A few years ago, while working with DJ Patil (now the Chief Data Scientist of the U.S. Office of Science and Technology Policy) on an article about data scientists, he related to me a general rule about big data that we had both observed in the field: “Big data equals small math.” My explanation for this phenomenon is that companies often have to spend so much time and effort getting big data into shape for analysis that they have little energy left for sophisticated analytics. The result is that, for many organizations, the most complex analysis they do with big data is the bar chart.
Unfortunately, the same situation is true for Internet of Things (IoT) analytics. This should not be surprising, since it’s a form of big data. The challenge with IoT data is often not the volume, but the variety of data. If you want to know what’s going on with a car, for example, there are a couple of hundred sensors creating data that require integration, much of it in manufacturers’ proprietary formats.
As a result, most of the “analytics of things” thus far have been descriptive analytics – bar (and Heaven forbid, pie) charts, means and medians, and alerts for out-of-bounds data. These “measures of central tendency” are useful for reducing the amount of data and getting some idea of what’s going on in it, but there are far more useful statistics that could be generated on IoT data.
So for the rest of this column, I’ll describe the analytics of things – both current and potential – in terms of the typology of analytics that I and others have employed widely: descriptive, diagnostic, predictive, and prescriptive.
As I mentioned above, these have been the most common form of IoT analytics thus far. But there is still progress to be made in the descriptive analytics domain. Integrated descriptive analytics about a large entity like a person’s overall health, a car, a locomotive, or a city’s traffic network are required to make sense of the performance of these entities. The city-state of Singapore, for example, has developed a dashboard of IoT traffic data to understand the overall state and patterns of traffic. It’s not the be-all and end-all of IoT analytics, but it at least gets all the important descriptive analytics in one place.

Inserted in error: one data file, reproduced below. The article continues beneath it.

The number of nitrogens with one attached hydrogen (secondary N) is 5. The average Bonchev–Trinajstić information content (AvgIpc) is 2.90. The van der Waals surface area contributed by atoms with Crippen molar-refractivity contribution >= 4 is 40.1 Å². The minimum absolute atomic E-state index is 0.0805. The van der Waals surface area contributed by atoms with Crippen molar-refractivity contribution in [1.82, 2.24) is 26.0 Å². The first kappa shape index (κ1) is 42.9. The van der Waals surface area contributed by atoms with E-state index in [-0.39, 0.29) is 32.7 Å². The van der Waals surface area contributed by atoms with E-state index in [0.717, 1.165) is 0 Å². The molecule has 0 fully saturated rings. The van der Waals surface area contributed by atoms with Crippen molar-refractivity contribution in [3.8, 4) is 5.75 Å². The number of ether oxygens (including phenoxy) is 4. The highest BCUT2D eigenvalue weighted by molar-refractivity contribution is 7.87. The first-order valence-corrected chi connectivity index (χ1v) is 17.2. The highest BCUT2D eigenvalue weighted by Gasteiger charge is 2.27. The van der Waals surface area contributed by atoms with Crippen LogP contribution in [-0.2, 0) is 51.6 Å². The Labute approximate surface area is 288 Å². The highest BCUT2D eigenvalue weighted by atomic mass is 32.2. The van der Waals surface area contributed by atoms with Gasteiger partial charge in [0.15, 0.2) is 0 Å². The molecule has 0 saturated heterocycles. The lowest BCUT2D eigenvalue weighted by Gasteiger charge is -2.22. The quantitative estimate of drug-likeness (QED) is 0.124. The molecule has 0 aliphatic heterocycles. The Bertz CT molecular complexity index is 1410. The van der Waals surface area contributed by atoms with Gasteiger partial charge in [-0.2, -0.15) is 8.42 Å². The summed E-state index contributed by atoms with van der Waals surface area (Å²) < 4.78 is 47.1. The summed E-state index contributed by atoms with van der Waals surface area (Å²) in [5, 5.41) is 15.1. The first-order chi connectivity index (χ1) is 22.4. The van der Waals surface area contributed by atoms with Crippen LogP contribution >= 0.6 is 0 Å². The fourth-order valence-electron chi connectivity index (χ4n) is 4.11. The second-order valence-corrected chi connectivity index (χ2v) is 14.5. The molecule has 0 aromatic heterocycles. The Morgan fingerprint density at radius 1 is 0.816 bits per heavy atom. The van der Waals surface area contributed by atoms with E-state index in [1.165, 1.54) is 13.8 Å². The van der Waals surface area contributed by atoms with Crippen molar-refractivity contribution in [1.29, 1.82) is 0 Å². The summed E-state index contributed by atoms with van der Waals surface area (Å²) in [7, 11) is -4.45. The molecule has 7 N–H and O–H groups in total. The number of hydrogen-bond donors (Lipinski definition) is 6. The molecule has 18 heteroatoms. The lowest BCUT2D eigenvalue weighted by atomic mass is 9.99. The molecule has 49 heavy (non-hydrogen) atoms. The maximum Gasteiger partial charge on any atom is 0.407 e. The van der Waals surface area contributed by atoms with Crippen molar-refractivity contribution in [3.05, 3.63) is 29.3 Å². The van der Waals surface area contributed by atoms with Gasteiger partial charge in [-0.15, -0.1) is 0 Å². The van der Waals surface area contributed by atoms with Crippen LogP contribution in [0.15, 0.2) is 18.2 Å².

Another useful form of descriptive IoT analytics is comparative analytics, which allow a user to compare an individual’s or an organization’s performance to that of others. Activity tracker manufacturers like Fitbit and fitness data managers like RunKeeper and MyFitnessPal allow comparison with friends’ activities. The comparative descriptive analytics provide motivation and accountability for fitness activities. Similarly, the Nest thermostat offers energy reports on how users compare to their neighbors in energy usage.
I have not often used the “diagnostic analytics” classification favored by Gartner because the explanatory statistical models it involves are usually just a stepping stone to predictive or prescriptive analytics. But diagnostic analytics have some standalone value in the IoT context, particularly for qualifying alerts. One big problem for the IoT is going to be the massive number of alerts that it generates. Alerts are generally intended to get humans to pay attention, but “alert fatigue” is going to set in fast if there are too many of them – as there are already today in health care with medical devices.;
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